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1 October 2010 Microhabitat analysis of the invasive exotic liana Lonicera japonica Thunb
Natalie M. West, David J. Gibson, Peter R. Minchin
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We documented microhabitat occurrence and growth of Lonicera japonica to identify factors related to its invasion into a southern Illinois shale barren. The barren was surveyed for L. japonica in June 2003, and the microhabitats of established L. japonica plants were compared to random points that sampled the range of available microhabitats in the barren. Vine and leaf characters were used as measurements of plant growth. Lonicera japonica occurred preferentially in areas of high litter cover and species richness, comparatively small trees, low PAR, low soil moisture and temperature, steep slopes, and shallow soils. Plant growth varied among these microhabitats. Among plots where L. japonica occurred, growth was related to soil and light conditions, and aspects of surrounding cover. Overhead canopy cover was a common variable associated with nearly all measured growth traits. Plasticity of traits to improve invader success can only affect the likelihood of invasion once constraints to establishment and persistence have been surmounted. Therefore, understanding where L. japonica invasion occurs, and microhabitat interactions with plant growth are important for estimating invasion success.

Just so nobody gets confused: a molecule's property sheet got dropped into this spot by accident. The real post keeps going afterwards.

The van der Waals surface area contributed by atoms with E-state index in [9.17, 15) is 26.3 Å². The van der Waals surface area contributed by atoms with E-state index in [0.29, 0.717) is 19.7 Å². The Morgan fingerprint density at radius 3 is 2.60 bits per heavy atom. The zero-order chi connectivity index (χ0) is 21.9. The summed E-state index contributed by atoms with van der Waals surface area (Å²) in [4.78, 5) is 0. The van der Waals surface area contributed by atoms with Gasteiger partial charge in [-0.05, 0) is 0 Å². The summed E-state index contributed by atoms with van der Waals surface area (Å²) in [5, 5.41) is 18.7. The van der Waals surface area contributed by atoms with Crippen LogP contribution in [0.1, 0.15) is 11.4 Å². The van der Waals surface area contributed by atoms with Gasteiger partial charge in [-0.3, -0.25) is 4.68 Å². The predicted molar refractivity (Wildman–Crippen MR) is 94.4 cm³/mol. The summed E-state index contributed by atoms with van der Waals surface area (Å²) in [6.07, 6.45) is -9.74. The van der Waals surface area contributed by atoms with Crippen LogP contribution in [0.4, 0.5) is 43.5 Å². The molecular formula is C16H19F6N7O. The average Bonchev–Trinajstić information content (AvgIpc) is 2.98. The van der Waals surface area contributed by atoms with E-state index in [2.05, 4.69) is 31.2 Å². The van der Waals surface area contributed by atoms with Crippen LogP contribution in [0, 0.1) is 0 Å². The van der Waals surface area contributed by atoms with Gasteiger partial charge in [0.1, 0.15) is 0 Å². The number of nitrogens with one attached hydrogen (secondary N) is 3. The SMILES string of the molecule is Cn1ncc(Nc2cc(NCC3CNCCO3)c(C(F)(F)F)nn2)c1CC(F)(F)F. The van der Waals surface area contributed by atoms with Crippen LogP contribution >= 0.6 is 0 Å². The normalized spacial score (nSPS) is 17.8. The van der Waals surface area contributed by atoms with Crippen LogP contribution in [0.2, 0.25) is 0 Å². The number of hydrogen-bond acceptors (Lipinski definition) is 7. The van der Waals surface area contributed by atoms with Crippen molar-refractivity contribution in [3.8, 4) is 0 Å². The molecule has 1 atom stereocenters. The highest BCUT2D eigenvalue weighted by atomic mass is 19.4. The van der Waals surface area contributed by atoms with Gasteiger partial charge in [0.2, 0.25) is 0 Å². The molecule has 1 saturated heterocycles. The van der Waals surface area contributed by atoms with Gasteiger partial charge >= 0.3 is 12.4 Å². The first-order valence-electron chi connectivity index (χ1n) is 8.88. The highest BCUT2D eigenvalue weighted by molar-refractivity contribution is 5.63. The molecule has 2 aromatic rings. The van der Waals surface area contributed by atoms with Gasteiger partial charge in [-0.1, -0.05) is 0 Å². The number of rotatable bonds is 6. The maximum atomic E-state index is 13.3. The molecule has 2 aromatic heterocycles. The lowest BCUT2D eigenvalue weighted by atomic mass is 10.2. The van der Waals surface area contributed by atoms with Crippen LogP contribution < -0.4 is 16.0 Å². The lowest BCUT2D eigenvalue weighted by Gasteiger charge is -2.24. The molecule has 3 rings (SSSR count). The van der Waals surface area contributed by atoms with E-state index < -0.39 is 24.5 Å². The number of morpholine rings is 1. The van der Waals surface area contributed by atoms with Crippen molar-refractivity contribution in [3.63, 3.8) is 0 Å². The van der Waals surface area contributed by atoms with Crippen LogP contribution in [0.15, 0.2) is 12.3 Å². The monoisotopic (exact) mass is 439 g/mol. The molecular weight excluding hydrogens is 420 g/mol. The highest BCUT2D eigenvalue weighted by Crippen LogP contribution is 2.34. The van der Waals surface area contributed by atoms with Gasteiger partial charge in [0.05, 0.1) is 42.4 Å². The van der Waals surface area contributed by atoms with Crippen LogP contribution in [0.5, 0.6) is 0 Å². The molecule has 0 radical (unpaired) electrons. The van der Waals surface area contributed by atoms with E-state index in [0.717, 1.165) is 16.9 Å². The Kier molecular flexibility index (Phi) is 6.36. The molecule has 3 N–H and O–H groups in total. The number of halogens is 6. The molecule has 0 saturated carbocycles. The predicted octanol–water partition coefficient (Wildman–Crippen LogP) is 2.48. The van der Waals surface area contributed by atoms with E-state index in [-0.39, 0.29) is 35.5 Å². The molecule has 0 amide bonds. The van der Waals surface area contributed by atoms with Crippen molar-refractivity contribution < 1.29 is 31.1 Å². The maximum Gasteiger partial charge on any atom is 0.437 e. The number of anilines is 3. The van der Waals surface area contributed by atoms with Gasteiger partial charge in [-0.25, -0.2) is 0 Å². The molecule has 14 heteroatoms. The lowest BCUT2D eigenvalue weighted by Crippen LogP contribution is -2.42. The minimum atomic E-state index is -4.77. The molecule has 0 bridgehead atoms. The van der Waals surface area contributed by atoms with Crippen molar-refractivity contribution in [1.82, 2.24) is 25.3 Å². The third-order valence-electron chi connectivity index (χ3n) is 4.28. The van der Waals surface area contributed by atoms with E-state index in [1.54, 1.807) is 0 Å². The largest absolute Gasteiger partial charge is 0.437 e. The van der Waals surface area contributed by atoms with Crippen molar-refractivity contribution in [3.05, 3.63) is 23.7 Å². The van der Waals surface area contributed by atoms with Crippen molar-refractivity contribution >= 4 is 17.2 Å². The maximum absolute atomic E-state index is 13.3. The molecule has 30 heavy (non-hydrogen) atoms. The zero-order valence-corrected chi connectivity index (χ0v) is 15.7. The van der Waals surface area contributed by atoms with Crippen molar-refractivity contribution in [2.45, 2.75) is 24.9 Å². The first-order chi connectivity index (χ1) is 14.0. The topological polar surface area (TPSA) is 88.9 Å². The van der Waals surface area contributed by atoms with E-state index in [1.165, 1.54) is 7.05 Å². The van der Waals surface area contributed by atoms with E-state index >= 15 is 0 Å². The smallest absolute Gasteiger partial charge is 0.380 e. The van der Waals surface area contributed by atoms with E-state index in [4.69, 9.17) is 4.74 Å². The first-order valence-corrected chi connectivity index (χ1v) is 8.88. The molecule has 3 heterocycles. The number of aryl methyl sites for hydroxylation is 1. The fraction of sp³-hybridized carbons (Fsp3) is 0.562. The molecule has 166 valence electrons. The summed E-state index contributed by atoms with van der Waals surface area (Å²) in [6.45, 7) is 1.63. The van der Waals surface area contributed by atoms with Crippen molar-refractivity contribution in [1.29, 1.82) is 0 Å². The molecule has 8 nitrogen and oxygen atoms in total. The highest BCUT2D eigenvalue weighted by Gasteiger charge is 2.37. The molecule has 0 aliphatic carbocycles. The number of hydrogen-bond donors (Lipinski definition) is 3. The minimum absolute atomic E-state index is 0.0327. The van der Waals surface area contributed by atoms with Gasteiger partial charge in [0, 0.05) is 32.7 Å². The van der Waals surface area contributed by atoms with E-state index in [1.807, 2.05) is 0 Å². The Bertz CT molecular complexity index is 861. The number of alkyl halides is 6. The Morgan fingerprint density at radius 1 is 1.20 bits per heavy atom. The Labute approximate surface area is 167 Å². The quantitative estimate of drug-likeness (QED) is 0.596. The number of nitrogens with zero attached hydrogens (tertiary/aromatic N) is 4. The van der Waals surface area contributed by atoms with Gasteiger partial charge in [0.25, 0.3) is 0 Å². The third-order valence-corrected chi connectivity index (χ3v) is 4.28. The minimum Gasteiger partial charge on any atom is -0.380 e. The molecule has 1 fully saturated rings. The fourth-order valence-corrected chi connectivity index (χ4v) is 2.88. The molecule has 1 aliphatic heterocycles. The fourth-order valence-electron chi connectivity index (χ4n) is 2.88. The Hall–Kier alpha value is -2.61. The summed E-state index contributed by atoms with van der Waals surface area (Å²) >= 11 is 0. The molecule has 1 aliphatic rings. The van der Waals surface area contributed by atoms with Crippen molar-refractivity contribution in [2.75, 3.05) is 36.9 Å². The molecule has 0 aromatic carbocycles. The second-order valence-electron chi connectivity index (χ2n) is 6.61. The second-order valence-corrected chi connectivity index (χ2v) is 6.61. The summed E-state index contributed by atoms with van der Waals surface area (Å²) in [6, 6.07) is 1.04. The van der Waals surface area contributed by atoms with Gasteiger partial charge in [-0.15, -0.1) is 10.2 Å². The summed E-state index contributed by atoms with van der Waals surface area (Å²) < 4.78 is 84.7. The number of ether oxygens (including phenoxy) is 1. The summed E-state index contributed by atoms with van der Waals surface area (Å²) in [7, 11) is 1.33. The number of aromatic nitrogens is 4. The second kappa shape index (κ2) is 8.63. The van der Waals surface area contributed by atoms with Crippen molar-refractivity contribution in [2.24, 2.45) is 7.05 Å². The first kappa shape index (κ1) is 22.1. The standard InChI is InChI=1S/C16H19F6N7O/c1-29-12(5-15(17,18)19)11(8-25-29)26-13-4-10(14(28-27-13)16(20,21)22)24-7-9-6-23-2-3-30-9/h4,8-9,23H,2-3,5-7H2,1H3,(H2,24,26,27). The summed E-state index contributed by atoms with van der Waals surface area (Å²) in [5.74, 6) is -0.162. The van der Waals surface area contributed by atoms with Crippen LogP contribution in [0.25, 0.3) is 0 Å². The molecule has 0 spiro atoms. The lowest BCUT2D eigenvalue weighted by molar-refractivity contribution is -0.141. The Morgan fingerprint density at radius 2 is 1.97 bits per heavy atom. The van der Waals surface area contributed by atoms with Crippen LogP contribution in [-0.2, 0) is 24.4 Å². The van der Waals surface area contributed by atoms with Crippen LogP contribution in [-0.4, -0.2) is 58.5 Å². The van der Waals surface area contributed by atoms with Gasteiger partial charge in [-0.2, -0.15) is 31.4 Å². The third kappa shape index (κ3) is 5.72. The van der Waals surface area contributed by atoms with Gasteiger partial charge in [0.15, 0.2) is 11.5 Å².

Natalie M. West, David J. Gibson, and Peter R. Minchin "Microhabitat analysis of the invasive exotic liana Lonicera japonica Thunb," The Journal of the Torrey Botanical Society 137(4), 380-390, (1 October 2010).
Received: 31 August 2010; Published: 1 October 2010
invasive species
Lonicera japonica
shale barrens
stepwise ANOSIM
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